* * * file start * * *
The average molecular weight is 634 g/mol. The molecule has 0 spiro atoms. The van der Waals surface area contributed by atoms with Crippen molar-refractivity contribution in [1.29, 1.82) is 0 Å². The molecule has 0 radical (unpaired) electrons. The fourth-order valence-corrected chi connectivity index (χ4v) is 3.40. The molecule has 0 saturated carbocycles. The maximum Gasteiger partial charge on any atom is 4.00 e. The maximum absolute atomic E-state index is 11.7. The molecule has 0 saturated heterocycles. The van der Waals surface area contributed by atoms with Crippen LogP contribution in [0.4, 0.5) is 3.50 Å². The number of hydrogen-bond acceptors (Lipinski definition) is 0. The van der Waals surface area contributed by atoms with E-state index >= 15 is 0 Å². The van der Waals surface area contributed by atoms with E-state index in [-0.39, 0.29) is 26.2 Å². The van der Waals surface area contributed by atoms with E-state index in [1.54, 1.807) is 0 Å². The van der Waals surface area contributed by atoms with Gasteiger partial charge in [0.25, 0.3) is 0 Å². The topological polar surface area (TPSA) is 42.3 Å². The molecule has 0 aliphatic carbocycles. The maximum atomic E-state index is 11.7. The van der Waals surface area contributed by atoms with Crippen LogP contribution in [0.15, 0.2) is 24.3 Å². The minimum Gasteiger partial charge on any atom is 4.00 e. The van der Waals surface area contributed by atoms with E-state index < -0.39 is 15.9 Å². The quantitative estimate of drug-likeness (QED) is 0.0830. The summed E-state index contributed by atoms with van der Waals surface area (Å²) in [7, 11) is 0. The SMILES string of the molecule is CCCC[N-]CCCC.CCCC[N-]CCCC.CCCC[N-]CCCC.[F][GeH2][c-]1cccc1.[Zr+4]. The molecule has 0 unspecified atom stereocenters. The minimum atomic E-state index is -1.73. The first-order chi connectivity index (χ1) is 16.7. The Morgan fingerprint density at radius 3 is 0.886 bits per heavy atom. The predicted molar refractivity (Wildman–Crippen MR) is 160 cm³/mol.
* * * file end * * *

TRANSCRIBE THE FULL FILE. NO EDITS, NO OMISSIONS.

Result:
The average molecular weight is 634 g/mol. The molecule has 0 spiro atoms. The van der Waals surface area contributed by atoms with Crippen molar-refractivity contribution in [1.29, 1.82) is 0 Å². The molecule has 0 radical (unpaired) electrons. The fourth-order valence-corrected chi connectivity index (χ4v) is 3.40. The molecule has 0 saturated carbocycles. The maximum Gasteiger partial charge on any atom is 4.00 e. The maximum absolute atomic E-state index is 11.7. The molecule has 0 saturated heterocycles. The van der Waals surface area contributed by atoms with Crippen LogP contribution in [0.4, 0.5) is 3.50 Å². The number of hydrogen-bond acceptors (Lipinski definition) is 0. The van der Waals surface area contributed by atoms with E-state index >= 15 is 0 Å². The van der Waals surface area contributed by atoms with E-state index in [-0.39, 0.29) is 26.2 Å². The van der Waals surface area contributed by atoms with E-state index in [1.54, 1.807) is 0 Å². The van der Waals surface area contributed by atoms with Gasteiger partial charge in [0.25, 0.3) is 0 Å². The topological polar surface area (TPSA) is 42.3 Å². The molecule has 0 aliphatic carbocycles. The maximum atomic E-state index is 11.7. The van der Waals surface area contributed by atoms with Crippen LogP contribution in [0.15, 0.2) is 24.3 Å². The minimum Gasteiger partial charge on any atom is 4.00 e. The van der Waals surface area contributed by atoms with E-state index < -0.39 is 15.9 Å². The quantitative estimate of drug-likeness (QED) is 0.0830. The summed E-state index contributed by atoms with van der Waals surface area (Å²) in [7, 11) is 0. The SMILES string of the molecule is CCCC[N-]CCCC.CCCC[N-]CCCC.CCCC[N-]CCCC.[F][GeH2][c-]1cccc1.[Zr+4]. The molecule has 0 unspecified atom stereocenters. The minimum atomic E-state index is -1.73. The first-order chi connectivity index (χ1) is 16.7. The Morgan fingerprint density at radius 3 is 0.886 bits per heavy atom. The predicted molar refractivity (Wildman–Crippen MR) is 160 cm³/mol.